All About Growing Blackberries

Blackberry plants are dependable producers of tangy, nutritious fruit, and growing blackberries is easy if you choose good blackberry varieties for your climate. This guide includes descriptions of the types of blackberries, how to plant blackberries, and tips for pruning your canes to grow more big, juicy berries.
By Barbara Pleasant
December 6, 2013
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Enjoy the taste of summer by growing blackberries and harvesting loads of juicy, sweet berries for snacking, desserts and more.
Illustration By Keith Ward


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The best characteristics of a dozen species of native Rubus species are represented in modern blackberry varieties. Dependable and easy to grow in Zones 6 to 9, several new primocane blackberries (which bear on new canes in late summer) produce good crops in Zone 5. Among the most nutritious food crops you can grow, blackberry plants begin bearing a year after planting, and continue to produce for many years with minimal care.

Types of Blackberries

Erect blackberries can be grown as a head-high hedge that needs little or no support when properly pruned. Good erect blackberry varieties include ‘Navaho’ (which are thornless) and numerous varieties with thorns, including ‘Illini Hardy’ and ‘Darrow.’

Semi-trailing blackberries need a fence or trellis to keep them upright, but with good pruning these thornless varieties can produce very high yields. Good varieties include ‘Chester,’ ‘Doyle,’ ‘Natchez’ and ‘Triple Crown.’

Trailing blackberries grow long, wandering canes that need guidance and pruning, like climbing roses. At their best in the cool Northwest, the ‘Marionberry’ cultivar has thorns, but ‘Waldo’ and ‘Loch Ness’ are thornless.

Primocane blackberries bear on the current season’s growth, starting in midsummer. Varieties such as ‘Prime Jim’ and ‘Prime Jan’ (both thorny) can extend the blackberry season into early fall, or make blackberry production possible where cold winters cause cane injury in other blackberry varieties.

How to Plant Blackberries

Growing blackberries is easy in a sunny to partially shaded spot that has well-drained soil with a pH between 6.0 and 6.5. Enrich the site with plenty of organic matter so that the top 6 inches of soil will retain moisture well. In garden-size plantings, allow 4 feet between erect and semi-trailing blackberry plants, or 6 to 8 feet between trailing varieties. Single plants of very productive varieties such as ‘Triple Crown’ can be grown on an upright pillar, or you can plant two or three plants together in a mound. Plant crowns about 3 inches deep, and water well.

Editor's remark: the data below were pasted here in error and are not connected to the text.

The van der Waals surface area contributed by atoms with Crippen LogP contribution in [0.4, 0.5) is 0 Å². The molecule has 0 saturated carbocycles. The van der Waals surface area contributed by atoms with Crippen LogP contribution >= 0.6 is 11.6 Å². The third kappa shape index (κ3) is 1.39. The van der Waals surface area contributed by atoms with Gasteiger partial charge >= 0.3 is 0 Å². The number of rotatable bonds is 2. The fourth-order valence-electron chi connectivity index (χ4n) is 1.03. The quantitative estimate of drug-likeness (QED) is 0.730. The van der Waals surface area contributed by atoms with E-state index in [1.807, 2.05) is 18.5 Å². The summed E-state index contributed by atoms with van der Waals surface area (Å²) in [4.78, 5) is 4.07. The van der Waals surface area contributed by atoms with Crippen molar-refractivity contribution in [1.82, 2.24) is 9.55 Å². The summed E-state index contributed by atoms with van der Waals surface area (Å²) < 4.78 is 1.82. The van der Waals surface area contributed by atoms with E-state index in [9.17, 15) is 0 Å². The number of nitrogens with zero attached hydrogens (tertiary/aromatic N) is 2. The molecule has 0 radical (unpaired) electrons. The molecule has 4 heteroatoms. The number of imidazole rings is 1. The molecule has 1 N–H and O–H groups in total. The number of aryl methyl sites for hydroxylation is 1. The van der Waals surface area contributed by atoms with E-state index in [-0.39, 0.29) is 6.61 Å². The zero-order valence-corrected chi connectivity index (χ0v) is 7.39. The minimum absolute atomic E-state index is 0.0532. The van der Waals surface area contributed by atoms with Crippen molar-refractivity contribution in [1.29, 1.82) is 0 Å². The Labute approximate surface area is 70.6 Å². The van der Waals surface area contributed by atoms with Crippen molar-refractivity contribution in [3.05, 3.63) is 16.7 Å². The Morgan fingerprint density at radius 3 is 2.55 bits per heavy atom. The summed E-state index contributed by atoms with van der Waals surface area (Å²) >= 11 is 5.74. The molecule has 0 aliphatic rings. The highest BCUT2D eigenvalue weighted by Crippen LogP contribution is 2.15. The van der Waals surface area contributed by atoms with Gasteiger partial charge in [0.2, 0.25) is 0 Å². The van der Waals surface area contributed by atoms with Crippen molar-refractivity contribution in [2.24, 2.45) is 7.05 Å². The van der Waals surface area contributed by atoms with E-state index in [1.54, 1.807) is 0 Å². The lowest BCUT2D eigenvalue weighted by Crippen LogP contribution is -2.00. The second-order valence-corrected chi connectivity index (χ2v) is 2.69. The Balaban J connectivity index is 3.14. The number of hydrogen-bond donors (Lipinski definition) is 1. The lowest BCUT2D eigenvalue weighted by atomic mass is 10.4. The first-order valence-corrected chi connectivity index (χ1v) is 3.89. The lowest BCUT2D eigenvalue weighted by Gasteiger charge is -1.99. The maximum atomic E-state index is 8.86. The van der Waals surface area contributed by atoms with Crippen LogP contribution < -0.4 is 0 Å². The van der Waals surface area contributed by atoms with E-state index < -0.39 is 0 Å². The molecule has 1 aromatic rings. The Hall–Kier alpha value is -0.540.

For recommended planting dates for your local climate — and to design your garden beds — try our Vegetable Garden Planner.

Growing Blackberries

Mulch blackberries with 3 inches of an organic mulch year round. Chopped leaves, grass clippings, wood chips and sawdust are all good blackberry mulches. In spring, feed established plants with a balanced organic fertilizer or a topdressing of composted manure before renewing the mulch.

In midsummer, cut off the tops of new canes at no more than 6 feet from the ground. This pruning triggers the growth of heavy-bearing lateral branches. In fall or early spring, prune the tips of these lateral branches to 12 to 18 inches long. Pruning is especially important with productive varieties such as ‘Nachez’ and ‘Triple Crown,’ which tend to set huge crops of small fruit when left unpruned.

Harvesting and Storage

Blackberries are ready to harvest about 40 days after blooming, but most varieties taste best when allowed to ripen to dull black before they are picked. Harvest ripe berries in the morning when they are cool, and handle them carefully to avoid crushing. Refrigerate immediately. Whole washed blackberries, patted dry, can be frozen for later use. Blackberry juice, jams and jellies are easy to process in a water bath or steam canner.

Propagating Blackberries

In spring, as soon as new green sprouts appear, use a sharp knife or small spade to cut shoots with roots attached from parent plants. Transplant immediately. Most blackberries also can be propagated using the tip layering method, in which the tips of long canes are encouraged to bend over and take root in nearby spots.

For growing advice for many more garden crops, check out our complete Crops at a Glance Guide.


Contributing editor Barbara Pleasant gardens in southwest Virginia, where she grows vegetables, herbs, fruits, flowers and a few lucky chickens. Contact Barbara by visiting her website or finding her on .


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